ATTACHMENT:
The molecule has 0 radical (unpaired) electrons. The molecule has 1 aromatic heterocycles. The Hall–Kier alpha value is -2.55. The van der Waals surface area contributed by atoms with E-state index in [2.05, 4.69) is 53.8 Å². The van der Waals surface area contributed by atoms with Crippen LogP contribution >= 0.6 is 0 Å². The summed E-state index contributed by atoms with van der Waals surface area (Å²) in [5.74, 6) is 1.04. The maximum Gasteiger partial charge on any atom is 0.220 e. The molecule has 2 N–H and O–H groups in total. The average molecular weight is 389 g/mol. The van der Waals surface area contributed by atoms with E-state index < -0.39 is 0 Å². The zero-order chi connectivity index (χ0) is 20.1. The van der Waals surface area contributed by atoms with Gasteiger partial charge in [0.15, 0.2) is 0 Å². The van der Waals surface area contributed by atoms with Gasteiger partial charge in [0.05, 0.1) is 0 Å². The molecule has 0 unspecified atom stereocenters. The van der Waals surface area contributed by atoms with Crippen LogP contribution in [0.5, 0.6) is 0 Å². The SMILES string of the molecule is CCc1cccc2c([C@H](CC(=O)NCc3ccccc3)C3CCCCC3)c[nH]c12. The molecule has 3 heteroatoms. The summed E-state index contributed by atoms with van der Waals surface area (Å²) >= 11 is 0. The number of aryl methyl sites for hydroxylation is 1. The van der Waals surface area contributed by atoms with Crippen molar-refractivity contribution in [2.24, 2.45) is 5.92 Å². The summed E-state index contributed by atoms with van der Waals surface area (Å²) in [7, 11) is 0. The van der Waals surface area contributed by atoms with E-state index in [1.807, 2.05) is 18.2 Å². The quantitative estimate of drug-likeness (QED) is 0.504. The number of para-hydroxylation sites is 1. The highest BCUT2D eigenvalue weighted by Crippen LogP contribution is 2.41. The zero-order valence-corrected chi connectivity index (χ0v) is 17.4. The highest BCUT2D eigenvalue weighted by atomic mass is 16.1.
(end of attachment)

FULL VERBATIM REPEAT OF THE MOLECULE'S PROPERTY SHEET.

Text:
The molecule has 0 radical (unpaired) electrons. The molecule has 1 aromatic heterocycles. The Hall–Kier alpha value is -2.55. The van der Waals surface area contributed by atoms with E-state index in [2.05, 4.69) is 53.8 Å². The van der Waals surface area contributed by atoms with Crippen LogP contribution >= 0.6 is 0 Å². The summed E-state index contributed by atoms with van der Waals surface area (Å²) in [5.74, 6) is 1.04. The maximum Gasteiger partial charge on any atom is 0.220 e. The molecule has 2 N–H and O–H groups in total. The average molecular weight is 389 g/mol. The van der Waals surface area contributed by atoms with E-state index < -0.39 is 0 Å². The zero-order chi connectivity index (χ0) is 20.1. The van der Waals surface area contributed by atoms with Gasteiger partial charge in [0.15, 0.2) is 0 Å². The van der Waals surface area contributed by atoms with Gasteiger partial charge in [0.05, 0.1) is 0 Å². The molecule has 0 unspecified atom stereocenters. The van der Waals surface area contributed by atoms with Crippen LogP contribution in [0.5, 0.6) is 0 Å². The SMILES string of the molecule is CCc1cccc2c([C@H](CC(=O)NCc3ccccc3)C3CCCCC3)c[nH]c12. The molecule has 3 heteroatoms. The summed E-state index contributed by atoms with van der Waals surface area (Å²) >= 11 is 0. The number of aryl methyl sites for hydroxylation is 1. The van der Waals surface area contributed by atoms with Crippen molar-refractivity contribution in [2.24, 2.45) is 5.92 Å². The summed E-state index contributed by atoms with van der Waals surface area (Å²) in [7, 11) is 0. The van der Waals surface area contributed by atoms with E-state index in [1.807, 2.05) is 18.2 Å². The quantitative estimate of drug-likeness (QED) is 0.504. The number of para-hydroxylation sites is 1. The highest BCUT2D eigenvalue weighted by Crippen LogP contribution is 2.41. The zero-order valence-corrected chi connectivity index (χ0v) is 17.4. The highest BCUT2D eigenvalue weighted by atomic mass is 16.1.